I have come to the end of making poems from tour set lists, gruelling over how to change the use of the word ‘spark’ and all the others. It has been an interesting challenge, one that I will continue whenever I’m on tour again…
The song titles that these prompts come from deal with love and thus bend the poems to that particular theme, not that we ever leave love. I’ll stand by forever saying that everything we write contains or comes from love in some form, even in its absence. But I’ve always struggled writing romantic love and have found myself closer to it in these poems… For good or bad.
Here is the list of prompt words I will be avoiding for a while… Feel free to spot them in the poems like a Where’s Wally for dictionary enthusiasts or to use them in your writing… As if you need my permission to do so…
The words are:
– The Art House
– The Steamboat
– Shift Radio
– The Thirsty Scholar
– The Cave
– The Railway Inn
The poems don’t really reflect the tour, maybe in very indirect ways but I’ll account my first band tour experience one day in a biography if I live long enough to justify writing something like that…
The band I was touring with was a backing band for singer/songwriter/acoustic madman, Scott Freeman. The songs the poems are derived from belong to him. You can find him and listen online here: http://www.scottfreemanmusic.com/
The art house is painted in celebrated
thread dresses no one owns,
scraps of books made into light.
The asylum collects people celibate
from themselves. The advice that occurs
most to me is stop working, leave the house.
The steamboat will carry on its drift
with everyone aboard.
I can eat lime-rind all I want,
it won’t bleach my smile,
it’s something to believe.
Cartoon physics scare some people.
If you can shift radio to mute,
you’re doing more than sleeping.
I met the thirsty scholar as he drank
a city of its propaganda.
He is going to write a cave of thesis
that learns about the railway inside
of us, how we can be proud of always going.
I kick the spark that blinks
under a train. It gives me scold-foot.
I swim it in the time the silhouettes
form behind the bedsheet-disco.
All that keeps me in this burn is the magnet,
being a blank shape of a human in love.
Pushing through the family of orphan-spark
coming out of the fire’s head,
I take time finding Dad on the otherside.
Back at camp, I tear a tent in tantrum.
Silhouettes do the sidewinder
in the forest. No train nearby.
I can hear everything. Dad stays
away until morning, tells me
he had to go looking for lost boys,
they could have been eaten by a Kraken
or leaf demon or scout-leader-gone-wrong.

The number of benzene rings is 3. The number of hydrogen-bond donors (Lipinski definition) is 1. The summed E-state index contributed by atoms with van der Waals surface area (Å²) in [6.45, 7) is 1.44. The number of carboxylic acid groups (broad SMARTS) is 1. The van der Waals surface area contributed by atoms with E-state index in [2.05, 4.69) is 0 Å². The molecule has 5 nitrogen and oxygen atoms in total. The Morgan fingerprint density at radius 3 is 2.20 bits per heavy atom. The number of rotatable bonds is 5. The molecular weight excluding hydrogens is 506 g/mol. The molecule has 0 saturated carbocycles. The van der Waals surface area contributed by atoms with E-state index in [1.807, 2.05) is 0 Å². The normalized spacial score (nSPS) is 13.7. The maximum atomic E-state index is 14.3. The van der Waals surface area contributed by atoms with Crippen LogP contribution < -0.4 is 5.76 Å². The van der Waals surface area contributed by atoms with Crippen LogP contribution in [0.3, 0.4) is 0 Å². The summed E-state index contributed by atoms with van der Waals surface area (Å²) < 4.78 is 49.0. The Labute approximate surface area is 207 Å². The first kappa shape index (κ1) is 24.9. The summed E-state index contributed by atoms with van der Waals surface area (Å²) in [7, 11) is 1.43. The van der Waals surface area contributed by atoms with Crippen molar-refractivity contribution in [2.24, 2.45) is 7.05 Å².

I love how much of him can be fiction
while he makes a magnet of the world
onto himself. It’s something Christ
gave him, he says. His family
is always inside, all that he sees.
We have built a museum in the shape of a vinyl player.
It only holds good music, real music.
The song tuning the air at the moment
has one lyric. Fuck the BBC. I agree.
I have a pet here that is obsessed
with where the music comes from,
what spark falls into me when listening
to know. I go with whatever stays,
which is intentional vagueness.
If you put a magnet to the music,
it gets a grizzly-bear affect, like Dad
when I argue that the Blondie drummer
is average. All the visitors to the museum
have invented their own genres.
The person in front of me, shiny
with drugs, calls this acoustica,
but can’t specify why,
which is also the point, but she arches,
her body needs the definition.
The lyrics are now about someone
bathing in a tub of cellophane,
until they can’t breathe,
the casual gift of mock-water stretched
over them and the lover in the song
is lowered into a microwave to test
their faith. A review of the song
is that Houdini was a fetish artist.
After hearing this, a fighter in the room
will start a band called Rubber-Unite.
Their hit will be Rosemary, which discusses
outrageous concepts such as diet
and additions to cannibalistic meat habits.
I will think about my grandma when I listen.
I never knew what music she liked.
Our slogan for the museum is Pray.
People seem to know that before they enter.
I can find a time of night
that my body will train a spark,
deliver it to the past-boys
I have died through,
their silhouettes thrashed
off their skin, gathered in a pool,
trembling, a scared-heart size
bulb, the bad idea I placed
in the ground for love
to grow. All its leaves
are magnet-snatched plane parts.
I can find a time of day
that isn’t wreckage,
that is an hour, a minute, a second
spent exploring a tear,
hiding my hand in all that is missing.
In the box where we kept love illustrations,
I have put the map of a city
I drove toy cars around
when Houdini taught me the locks
of a space can change
if you think infinity. Like school.
We were small and wrapped
in tear-pages in the library.
The sun is a lightbulb spark.
There is a man in this foldable city
who stays in the same place,
weird from a heart-letter,
navigating time at the speed of my hands.
I have sold him an advert.
It says, That’s not lightning, it’s cocaine, boys!
He gets the jitters, vibrates his own form,
walks to the place a train station will exist
when I can set magnets at either side
of this continent and the metal
will know where to travel between.
The box is a well of handles
to doors that have retired
and abandoned shells we took
from the sea. It’s in here
that I know I never bought roses.
You thought it was a warped present
to get someone, something that dies.
I gather the shells from inside.
I’ll donate them to a vase maker,
they believe in life.
I’ll lock the handles into the air,
see what else I can open.